Issue 17

In a recent report on the future of digital printing , Smithers Pira ¬forecast that the market for digital printed packaging will more than double from $6.6 billion in 2013 to $14.4 billion in 2018. Dr Sean Smyth, a consultant at Smithers Pira, believes there are a number of factors behind this exponential growth.

"Key drivers are the ability to produce short runs economically," explains Smyth. "Additionally, brands are looking to engage with customers in new ways and digital allows them to do this."

Smyth cites digital printing’s customisation capabilities as a principle area of innovation, something Jocelyne Ehret, director [of] packaging consulting services at HAVI Global Solutions, affirms. Ehret cites My Kleenex [which allows consumers to use photos and personalised messages to customise their tissue boxes], Johnnie Walker Whisky and Coca Cola’s Share a Coke campaign as recent, successful examples of customised packaging.

"Customisation has created a change in the FMCG [fast moving consumer goods] industry," says Ehret. "And [Share a Coke] demonstrated that digital is not just for small brands with low volume."

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By GlobalData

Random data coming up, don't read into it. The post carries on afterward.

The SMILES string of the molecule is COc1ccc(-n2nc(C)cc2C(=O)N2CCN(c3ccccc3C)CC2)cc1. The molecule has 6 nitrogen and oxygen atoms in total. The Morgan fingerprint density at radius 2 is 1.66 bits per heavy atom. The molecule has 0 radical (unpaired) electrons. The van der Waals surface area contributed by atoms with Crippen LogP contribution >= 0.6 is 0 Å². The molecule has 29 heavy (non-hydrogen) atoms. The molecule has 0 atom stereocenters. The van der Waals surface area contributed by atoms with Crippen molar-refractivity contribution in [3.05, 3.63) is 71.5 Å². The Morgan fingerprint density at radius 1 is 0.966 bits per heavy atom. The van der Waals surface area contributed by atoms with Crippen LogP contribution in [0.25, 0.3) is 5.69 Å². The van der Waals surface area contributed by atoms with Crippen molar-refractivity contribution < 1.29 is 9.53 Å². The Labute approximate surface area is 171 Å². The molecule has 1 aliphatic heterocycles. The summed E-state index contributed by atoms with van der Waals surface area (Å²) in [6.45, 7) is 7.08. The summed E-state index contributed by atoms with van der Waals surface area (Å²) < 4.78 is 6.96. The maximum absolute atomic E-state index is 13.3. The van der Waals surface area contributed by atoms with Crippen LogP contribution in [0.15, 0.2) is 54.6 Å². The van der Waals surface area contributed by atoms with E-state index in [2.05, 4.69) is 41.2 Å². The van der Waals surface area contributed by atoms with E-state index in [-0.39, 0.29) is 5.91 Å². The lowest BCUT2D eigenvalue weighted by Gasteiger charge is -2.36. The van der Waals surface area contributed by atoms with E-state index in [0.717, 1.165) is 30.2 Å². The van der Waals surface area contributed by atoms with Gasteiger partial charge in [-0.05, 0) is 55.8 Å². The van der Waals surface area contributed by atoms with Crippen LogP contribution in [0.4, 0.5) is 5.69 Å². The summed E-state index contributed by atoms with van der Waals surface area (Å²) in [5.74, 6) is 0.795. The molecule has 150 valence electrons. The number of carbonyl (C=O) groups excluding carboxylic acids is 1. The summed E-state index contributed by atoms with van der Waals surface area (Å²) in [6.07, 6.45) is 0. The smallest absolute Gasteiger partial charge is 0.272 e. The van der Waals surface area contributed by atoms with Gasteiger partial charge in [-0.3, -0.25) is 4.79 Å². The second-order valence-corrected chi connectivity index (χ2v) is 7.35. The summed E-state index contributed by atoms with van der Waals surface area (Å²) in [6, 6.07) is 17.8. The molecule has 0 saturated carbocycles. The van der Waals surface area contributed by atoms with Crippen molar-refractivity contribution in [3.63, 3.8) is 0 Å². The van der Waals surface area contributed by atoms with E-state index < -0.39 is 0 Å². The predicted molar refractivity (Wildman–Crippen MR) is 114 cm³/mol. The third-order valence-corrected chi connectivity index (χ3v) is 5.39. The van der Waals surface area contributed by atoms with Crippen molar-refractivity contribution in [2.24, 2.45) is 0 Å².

Taking over analogue: a competitive market

Does the ever-increasing capability of digital presses mean we’ve reached a point where digital can match or supersede offset printing technology’s ability to produce larger print runs economically? "Not really," says Smyth, "although high volume inkjet is getting close for relatively low ink coverages?

Digital is increasingly competitive, and breakeven with analogue methods is increasing and will continue to do so. However, analogue is not standing still and will also improve.

Successful converters are not looking to reduce costs, rather to add functionality. That functionality maybe versioning, lots of small runs rather than one big ones, personalisation, some variable data – things you can’t really do with the analogue machines.

"Cost will be an issue for businesses considering a conversion to digital, says Smyth. "The unit cost of production is higher for digital, and there are usually limitations with the print format and range of substrates that can be handled by existing analogue printing machines."

The impact of online: a digital revolution

The digital revolution has fundamentally changed how consumers discover, research and purchase products and services, aided in large part by the acceleration of online shopping.

This has had a negative impact on some store-based businesses, giving rise to showrooming – whereby consumers explore in store, relying on the expert advice of staff, but make their purchase online. Digital print packaging’s customisation capabilities may provide a solution to this quagmire.

"QR [quick recognition] codes can be printed with analogue technology," explains Smyth, "but digital printing is able to print unique QR codes that link to personalized URLs rather than a generic, same-for-everyone page."

Online shopping, says Ehret, can offer businesses a more efficient transaction with customers. "With digital printing, consumers can order a product that is both bespoke and customised – online.